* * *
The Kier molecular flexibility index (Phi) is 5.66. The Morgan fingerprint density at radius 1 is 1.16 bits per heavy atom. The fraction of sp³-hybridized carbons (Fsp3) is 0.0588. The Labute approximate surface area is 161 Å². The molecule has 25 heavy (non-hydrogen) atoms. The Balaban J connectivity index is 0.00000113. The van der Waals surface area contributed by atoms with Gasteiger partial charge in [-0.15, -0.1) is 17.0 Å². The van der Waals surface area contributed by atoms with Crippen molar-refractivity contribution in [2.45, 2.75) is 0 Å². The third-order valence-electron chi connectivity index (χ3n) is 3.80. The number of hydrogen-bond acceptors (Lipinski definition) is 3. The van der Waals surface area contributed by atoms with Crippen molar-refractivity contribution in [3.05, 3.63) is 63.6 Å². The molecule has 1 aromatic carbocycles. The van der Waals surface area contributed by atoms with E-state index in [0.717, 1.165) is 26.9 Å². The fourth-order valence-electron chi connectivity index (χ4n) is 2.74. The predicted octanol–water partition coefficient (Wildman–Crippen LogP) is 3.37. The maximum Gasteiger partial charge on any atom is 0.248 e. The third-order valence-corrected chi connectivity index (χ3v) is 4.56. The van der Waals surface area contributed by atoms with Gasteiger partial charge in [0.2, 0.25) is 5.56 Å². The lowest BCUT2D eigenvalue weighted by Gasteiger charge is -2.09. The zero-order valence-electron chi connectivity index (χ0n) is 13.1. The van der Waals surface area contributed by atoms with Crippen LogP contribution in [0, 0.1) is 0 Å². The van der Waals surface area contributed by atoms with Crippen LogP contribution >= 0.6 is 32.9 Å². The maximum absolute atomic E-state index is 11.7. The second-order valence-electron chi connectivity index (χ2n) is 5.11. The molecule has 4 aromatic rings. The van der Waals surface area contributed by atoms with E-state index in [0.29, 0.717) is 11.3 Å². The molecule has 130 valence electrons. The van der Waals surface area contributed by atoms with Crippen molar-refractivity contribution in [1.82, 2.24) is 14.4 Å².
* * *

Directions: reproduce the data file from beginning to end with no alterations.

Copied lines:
The Kier molecular flexibility index (Phi) is 5.66. The Morgan fingerprint density at radius 1 is 1.16 bits per heavy atom. The fraction of sp³-hybridized carbons (Fsp3) is 0.0588. The Labute approximate surface area is 161 Å². The molecule has 25 heavy (non-hydrogen) atoms. The Balaban J connectivity index is 0.00000113. The van der Waals surface area contributed by atoms with Gasteiger partial charge in [-0.15, -0.1) is 17.0 Å². The van der Waals surface area contributed by atoms with Crippen molar-refractivity contribution in [2.45, 2.75) is 0 Å². The third-order valence-electron chi connectivity index (χ3n) is 3.80. The number of hydrogen-bond acceptors (Lipinski definition) is 3. The van der Waals surface area contributed by atoms with Crippen molar-refractivity contribution in [3.05, 3.63) is 63.6 Å². The molecule has 1 aromatic carbocycles. The van der Waals surface area contributed by atoms with E-state index in [0.717, 1.165) is 26.9 Å². The fourth-order valence-electron chi connectivity index (χ4n) is 2.74. The predicted octanol–water partition coefficient (Wildman–Crippen LogP) is 3.37. The maximum Gasteiger partial charge on any atom is 0.248 e. The third-order valence-corrected chi connectivity index (χ3v) is 4.56. The van der Waals surface area contributed by atoms with Gasteiger partial charge in [0.2, 0.25) is 5.56 Å². The lowest BCUT2D eigenvalue weighted by Gasteiger charge is -2.09. The zero-order valence-electron chi connectivity index (χ0n) is 13.1. The van der Waals surface area contributed by atoms with Crippen LogP contribution in [0, 0.1) is 0 Å². The van der Waals surface area contributed by atoms with Crippen LogP contribution >= 0.6 is 32.9 Å². The maximum absolute atomic E-state index is 11.7. The second-order valence-electron chi connectivity index (χ2n) is 5.11. The molecule has 4 aromatic rings. The van der Waals surface area contributed by atoms with E-state index in [0.29, 0.717) is 11.3 Å². The molecule has 130 valence electrons. The van der Waals surface area contributed by atoms with Crippen molar-refractivity contribution in [1.82, 2.24) is 14.4 Å².